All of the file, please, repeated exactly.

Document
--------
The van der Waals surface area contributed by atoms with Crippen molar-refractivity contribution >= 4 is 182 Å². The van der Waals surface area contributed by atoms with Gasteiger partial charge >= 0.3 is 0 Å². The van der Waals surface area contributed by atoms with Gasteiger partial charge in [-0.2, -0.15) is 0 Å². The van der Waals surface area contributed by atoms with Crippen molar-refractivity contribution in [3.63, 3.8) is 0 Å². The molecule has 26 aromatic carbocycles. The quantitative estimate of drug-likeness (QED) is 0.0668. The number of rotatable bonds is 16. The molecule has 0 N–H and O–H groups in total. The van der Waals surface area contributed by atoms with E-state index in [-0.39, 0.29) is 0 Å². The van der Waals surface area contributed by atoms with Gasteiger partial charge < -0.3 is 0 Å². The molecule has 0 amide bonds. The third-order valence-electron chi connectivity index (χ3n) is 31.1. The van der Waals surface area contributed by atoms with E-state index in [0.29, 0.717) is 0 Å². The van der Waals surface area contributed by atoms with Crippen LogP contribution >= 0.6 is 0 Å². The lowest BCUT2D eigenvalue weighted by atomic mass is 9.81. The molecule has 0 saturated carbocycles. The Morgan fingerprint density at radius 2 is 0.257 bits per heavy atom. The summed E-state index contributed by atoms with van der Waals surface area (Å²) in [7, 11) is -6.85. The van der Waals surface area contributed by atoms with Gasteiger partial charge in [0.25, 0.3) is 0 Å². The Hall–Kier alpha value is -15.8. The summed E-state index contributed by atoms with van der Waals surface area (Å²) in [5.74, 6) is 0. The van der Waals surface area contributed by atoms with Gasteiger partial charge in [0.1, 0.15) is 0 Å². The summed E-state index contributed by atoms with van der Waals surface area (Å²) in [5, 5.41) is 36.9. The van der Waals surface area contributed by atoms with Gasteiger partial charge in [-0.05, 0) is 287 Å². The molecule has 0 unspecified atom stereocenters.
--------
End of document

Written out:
The van der Waals surface area contributed by atoms with Crippen molar-refractivity contribution >= 4 is 182 Å². The van der Waals surface area contributed by atoms with Gasteiger partial charge >= 0.3 is 0 Å². The van der Waals surface area contributed by atoms with Gasteiger partial charge in [-0.2, -0.15) is 0 Å². The van der Waals surface area contributed by atoms with Crippen molar-refractivity contribution in [3.63, 3.8) is 0 Å². The molecule has 26 aromatic carbocycles. The quantitative estimate of drug-likeness (QED) is 0.0668. The number of rotatable bonds is 16. The molecule has 0 N–H and O–H groups in total. The van der Waals surface area contributed by atoms with E-state index in [-0.39, 0.29) is 0 Å². The van der Waals surface area contributed by atoms with Gasteiger partial charge < -0.3 is 0 Å². The molecule has 0 amide bonds. The third-order valence-electron chi connectivity index (χ3n) is 31.1. The van der Waals surface area contributed by atoms with E-state index in [0.29, 0.717) is 0 Å². The van der Waals surface area contributed by atoms with Crippen LogP contribution >= 0.6 is 0 Å². The lowest BCUT2D eigenvalue weighted by atomic mass is 9.81. The molecule has 0 saturated carbocycles. The Morgan fingerprint density at radius 2 is 0.257 bits per heavy atom. The summed E-state index contributed by atoms with van der Waals surface area (Å²) in [7, 11) is -6.85. The van der Waals surface area contributed by atoms with Gasteiger partial charge in [0.25, 0.3) is 0 Å². The Hall–Kier alpha value is -15.8. The summed E-state index contributed by atoms with van der Waals surface area (Å²) in [5.74, 6) is 0. The van der Waals surface area contributed by atoms with Gasteiger partial charge in [0.1, 0.15) is 0 Å². The summed E-state index contributed by atoms with van der Waals surface area (Å²) in [5, 5.41) is 36.9. The van der Waals surface area contributed by atoms with Gasteiger partial charge in [-0.05, 0) is 287 Å². The molecule has 0 unspecified atom stereocenters.